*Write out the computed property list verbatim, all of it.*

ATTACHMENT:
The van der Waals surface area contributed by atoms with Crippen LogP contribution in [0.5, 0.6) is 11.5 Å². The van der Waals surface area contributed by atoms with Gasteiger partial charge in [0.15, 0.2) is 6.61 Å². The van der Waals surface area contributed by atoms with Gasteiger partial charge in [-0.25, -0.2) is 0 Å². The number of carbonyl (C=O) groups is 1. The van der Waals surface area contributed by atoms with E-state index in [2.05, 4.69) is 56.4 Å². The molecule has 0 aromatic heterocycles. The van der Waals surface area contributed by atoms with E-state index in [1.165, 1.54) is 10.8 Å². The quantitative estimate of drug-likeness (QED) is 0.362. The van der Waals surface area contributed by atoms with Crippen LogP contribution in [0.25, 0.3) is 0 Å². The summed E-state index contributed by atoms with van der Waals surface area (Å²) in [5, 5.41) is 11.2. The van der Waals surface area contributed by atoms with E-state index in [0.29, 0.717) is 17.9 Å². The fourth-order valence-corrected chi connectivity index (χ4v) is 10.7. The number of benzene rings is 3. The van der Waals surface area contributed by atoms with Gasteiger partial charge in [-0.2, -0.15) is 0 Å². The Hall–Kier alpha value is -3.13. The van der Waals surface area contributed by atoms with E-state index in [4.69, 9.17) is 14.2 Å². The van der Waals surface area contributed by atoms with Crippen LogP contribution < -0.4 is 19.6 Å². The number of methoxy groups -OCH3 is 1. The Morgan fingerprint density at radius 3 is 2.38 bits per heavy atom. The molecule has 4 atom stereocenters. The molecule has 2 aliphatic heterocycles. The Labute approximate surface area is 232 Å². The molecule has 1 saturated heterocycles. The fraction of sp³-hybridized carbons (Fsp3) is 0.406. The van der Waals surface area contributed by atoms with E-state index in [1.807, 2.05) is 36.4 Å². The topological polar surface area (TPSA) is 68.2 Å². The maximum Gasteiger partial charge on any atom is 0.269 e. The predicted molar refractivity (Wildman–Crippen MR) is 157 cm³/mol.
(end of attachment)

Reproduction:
The van der Waals surface area contributed by atoms with Crippen LogP contribution in [0.5, 0.6) is 11.5 Å². The van der Waals surface area contributed by atoms with Gasteiger partial charge in [0.15, 0.2) is 6.61 Å². The van der Waals surface area contributed by atoms with Gasteiger partial charge in [-0.25, -0.2) is 0 Å². The number of carbonyl (C=O) groups is 1. The van der Waals surface area contributed by atoms with E-state index in [2.05, 4.69) is 56.4 Å². The molecule has 0 aromatic heterocycles. The van der Waals surface area contributed by atoms with E-state index in [1.165, 1.54) is 10.8 Å². The quantitative estimate of drug-likeness (QED) is 0.362. The van der Waals surface area contributed by atoms with Crippen LogP contribution in [0.25, 0.3) is 0 Å². The summed E-state index contributed by atoms with van der Waals surface area (Å²) in [5, 5.41) is 11.2. The van der Waals surface area contributed by atoms with E-state index in [0.29, 0.717) is 17.9 Å². The fourth-order valence-corrected chi connectivity index (χ4v) is 10.7. The number of benzene rings is 3. The van der Waals surface area contributed by atoms with Gasteiger partial charge in [-0.2, -0.15) is 0 Å². The Hall–Kier alpha value is -3.13. The van der Waals surface area contributed by atoms with E-state index in [4.69, 9.17) is 14.2 Å². The van der Waals surface area contributed by atoms with Crippen LogP contribution < -0.4 is 19.6 Å². The number of methoxy groups -OCH3 is 1. The Morgan fingerprint density at radius 3 is 2.38 bits per heavy atom. The molecule has 4 atom stereocenters. The molecule has 2 aliphatic heterocycles. The Labute approximate surface area is 232 Å². The molecule has 1 saturated heterocycles. The fraction of sp³-hybridized carbons (Fsp3) is 0.406. The van der Waals surface area contributed by atoms with E-state index in [1.807, 2.05) is 36.4 Å². The topological polar surface area (TPSA) is 68.2 Å². The maximum Gasteiger partial charge on any atom is 0.269 e. The predicted molar refractivity (Wildman–Crippen MR) is 157 cm³/mol.